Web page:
This section will look at how a municipality can use comprehensive planning to support its objectives and create a vision for the future.
How do we begin?
Most successful planning efforts begin with a survey of existing conditions and a determination of the municipality's vision for the future. This process, usually referred to as comprehensive planning, should not be confused with zoning or other land use regulatory tools. Instead, the comprehensive plan should be thought of as a blueprint on which zoning and other land use regulations are based.
The State statutes define a comprehensive plan as “the materials, written and/or graphic, including but not limited to maps, charts, studies, resolutions, reports and other descriptive material that identify the goals, objectives, principles, guidelines, policies, standards, devices and instruments for the immediate and long-range protection, enhancement, growth and development” of the municipality.
To begin the process of developing a comprehensive plan, the legislative body of the city, town or village must determine whether it will prepare a comprehensive plan itself, or delegate the responsibility to it planning board, or perhaps to a “special board” created for the purpose. The board that prepares the plan may then decide to work with a consultant or planning staff in preparing a draft plan.
The Legislature has enacted statutes (General City Law §28-a, Town Law §272-a, Village Law §7-722) to guide boards through the comprehensive plan process. A municipality has the option to adopt a comprehensive plan under these statutes, or to proceed through a planning process which has evolved based on case law.
An important component of the process is public participation. This occurs both formally, through mandatory hearings held by the preparing board and by the legislative body prior to adoption of the plan, and through the informal participation of the public at workshops and informational sessions.
What does a comprehensive plan look like?
While comprehensive plans may take many forms, there are common elements to all good plans. First of all, the plan should be comprehensive. This means that your municipality's plans must reflect a total planning strategy that recognizes the needs of the entire municipality. In contrast, development policies that serve special interests, or ad hoc actions that single out small parcels without a good reason, will usually fail legal challenges.
Is professional help available?
Communities which do not have professional planners on staff have several resources available to them. First, they may be able to receive assistance from their county or regional planning agency. Second, they may be able to contract with a professional planning or engineering firm which provides planning services. Third, municipal residents may possess expertise in planning or other environmental or design disciplines.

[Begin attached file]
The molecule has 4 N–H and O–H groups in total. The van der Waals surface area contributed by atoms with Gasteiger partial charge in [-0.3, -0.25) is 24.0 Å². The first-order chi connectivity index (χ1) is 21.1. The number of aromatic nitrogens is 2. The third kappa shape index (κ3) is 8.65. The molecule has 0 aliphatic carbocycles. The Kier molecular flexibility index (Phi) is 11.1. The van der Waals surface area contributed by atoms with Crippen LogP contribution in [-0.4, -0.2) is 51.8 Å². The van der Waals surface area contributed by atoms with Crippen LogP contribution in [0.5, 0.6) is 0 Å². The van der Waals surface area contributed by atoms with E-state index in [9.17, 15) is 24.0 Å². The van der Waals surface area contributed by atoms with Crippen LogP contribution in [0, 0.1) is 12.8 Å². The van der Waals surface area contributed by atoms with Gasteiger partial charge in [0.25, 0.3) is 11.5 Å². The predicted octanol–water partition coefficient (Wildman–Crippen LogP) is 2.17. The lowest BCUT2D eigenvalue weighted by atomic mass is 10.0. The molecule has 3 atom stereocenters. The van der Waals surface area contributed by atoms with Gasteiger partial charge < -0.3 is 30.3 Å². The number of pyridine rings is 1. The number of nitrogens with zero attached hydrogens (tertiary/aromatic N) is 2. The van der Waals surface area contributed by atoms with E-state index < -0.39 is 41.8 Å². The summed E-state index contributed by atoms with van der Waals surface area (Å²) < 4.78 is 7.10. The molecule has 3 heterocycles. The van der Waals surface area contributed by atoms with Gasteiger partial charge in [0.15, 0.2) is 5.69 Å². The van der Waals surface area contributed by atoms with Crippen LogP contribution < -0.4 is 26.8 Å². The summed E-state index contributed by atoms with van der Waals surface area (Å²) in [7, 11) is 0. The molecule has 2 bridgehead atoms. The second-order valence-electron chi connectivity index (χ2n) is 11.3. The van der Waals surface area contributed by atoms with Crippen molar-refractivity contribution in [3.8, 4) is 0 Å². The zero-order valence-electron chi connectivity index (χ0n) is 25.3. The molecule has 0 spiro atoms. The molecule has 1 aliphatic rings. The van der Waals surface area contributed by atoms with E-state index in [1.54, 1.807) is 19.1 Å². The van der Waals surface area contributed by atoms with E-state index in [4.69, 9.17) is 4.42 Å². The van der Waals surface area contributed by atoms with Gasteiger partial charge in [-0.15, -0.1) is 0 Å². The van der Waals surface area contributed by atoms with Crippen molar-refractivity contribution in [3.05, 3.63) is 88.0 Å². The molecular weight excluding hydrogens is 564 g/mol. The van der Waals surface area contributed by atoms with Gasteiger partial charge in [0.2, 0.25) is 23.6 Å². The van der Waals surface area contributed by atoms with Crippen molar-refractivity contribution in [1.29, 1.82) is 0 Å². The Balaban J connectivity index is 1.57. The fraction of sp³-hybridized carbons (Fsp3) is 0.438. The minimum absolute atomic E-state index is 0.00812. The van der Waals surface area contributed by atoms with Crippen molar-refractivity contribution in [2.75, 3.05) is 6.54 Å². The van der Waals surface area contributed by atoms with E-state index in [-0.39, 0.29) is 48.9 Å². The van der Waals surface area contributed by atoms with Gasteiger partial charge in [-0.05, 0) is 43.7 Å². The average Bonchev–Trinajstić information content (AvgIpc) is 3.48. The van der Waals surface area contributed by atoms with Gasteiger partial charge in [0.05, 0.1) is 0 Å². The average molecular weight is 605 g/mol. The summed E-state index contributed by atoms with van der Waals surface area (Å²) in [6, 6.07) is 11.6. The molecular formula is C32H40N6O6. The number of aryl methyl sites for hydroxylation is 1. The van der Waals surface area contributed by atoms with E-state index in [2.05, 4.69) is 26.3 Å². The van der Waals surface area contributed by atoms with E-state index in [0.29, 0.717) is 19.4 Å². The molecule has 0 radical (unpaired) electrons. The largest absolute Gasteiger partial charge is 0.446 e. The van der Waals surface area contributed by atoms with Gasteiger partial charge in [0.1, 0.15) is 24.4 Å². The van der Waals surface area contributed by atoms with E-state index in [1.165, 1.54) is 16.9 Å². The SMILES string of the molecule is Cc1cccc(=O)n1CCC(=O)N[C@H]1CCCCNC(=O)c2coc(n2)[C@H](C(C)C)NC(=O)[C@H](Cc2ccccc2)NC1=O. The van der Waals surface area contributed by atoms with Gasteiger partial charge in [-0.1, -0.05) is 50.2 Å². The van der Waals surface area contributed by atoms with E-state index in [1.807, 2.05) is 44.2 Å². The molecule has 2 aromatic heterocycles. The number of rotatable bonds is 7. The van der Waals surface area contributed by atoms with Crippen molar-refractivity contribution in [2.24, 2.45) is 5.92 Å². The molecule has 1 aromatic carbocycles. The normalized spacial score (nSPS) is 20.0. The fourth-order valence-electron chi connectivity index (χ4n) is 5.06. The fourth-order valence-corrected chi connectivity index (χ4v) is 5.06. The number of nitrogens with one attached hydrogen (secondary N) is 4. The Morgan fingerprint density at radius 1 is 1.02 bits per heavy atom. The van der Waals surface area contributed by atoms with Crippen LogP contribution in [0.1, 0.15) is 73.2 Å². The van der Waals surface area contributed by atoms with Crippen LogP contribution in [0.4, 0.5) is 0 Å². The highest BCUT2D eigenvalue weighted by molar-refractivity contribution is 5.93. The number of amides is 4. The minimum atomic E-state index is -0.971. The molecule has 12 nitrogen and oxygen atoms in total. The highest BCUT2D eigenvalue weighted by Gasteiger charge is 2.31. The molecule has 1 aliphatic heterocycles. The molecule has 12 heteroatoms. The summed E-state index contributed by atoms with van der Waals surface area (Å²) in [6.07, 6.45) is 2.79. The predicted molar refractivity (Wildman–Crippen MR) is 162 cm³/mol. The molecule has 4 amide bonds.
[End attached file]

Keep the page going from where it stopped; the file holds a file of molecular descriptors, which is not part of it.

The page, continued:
When contracting for professional planning services, it is helpful to develop a request for proposals (RFP) that you can circulate to planning professionals. In the RFP it is important to describe your municipality's needs and the purpose of your planning efforts, but it is not necessary to provide a great deal of detail. You should make clear exactly what you expect the planners to provide (do you need graphics, or special economic studies?). Make sure you ask about the planner's experience, and ask for examples of his or her work. Finally, provide a time line for completion of the work.
How long or detailed does my municipality’s comprehensive plan need to be?
Since each municipality that has the power to regulate land use has a different set of constraints and options, the final form of each comprehensive plan will be unique. The size and format of the comprehensive plan will vary from municipality to municipality, and from consultant to consultant. It may consist of a few pages, or it may be a thick volume of information.
However long or detailed the plan is, its real value is in how it is used and implemented. The following sections present ways in which community objectives expressed in the plan can be achieved.
TYPICAL COMPREHENSIVE PLAN ELEMENTS
- General statements of goals, objectives, principles and policies Consideration of regional needs and the official plans of other government units
- Existing and proposed location and intensity of land uses
- Existing and proposed educational, historical, cultural, agricultural, recreational, coastal and natural resources
- Demographic and socio-economic trends and projections
- Existing or proposed location of transportation facilities, public and private utilities and infrastructure
- Housing resources and future housing needs, including affordable housing
- Measures, programs, devices, and instruments intended to implement the goals and objectives of the various topics within the comprehensive plan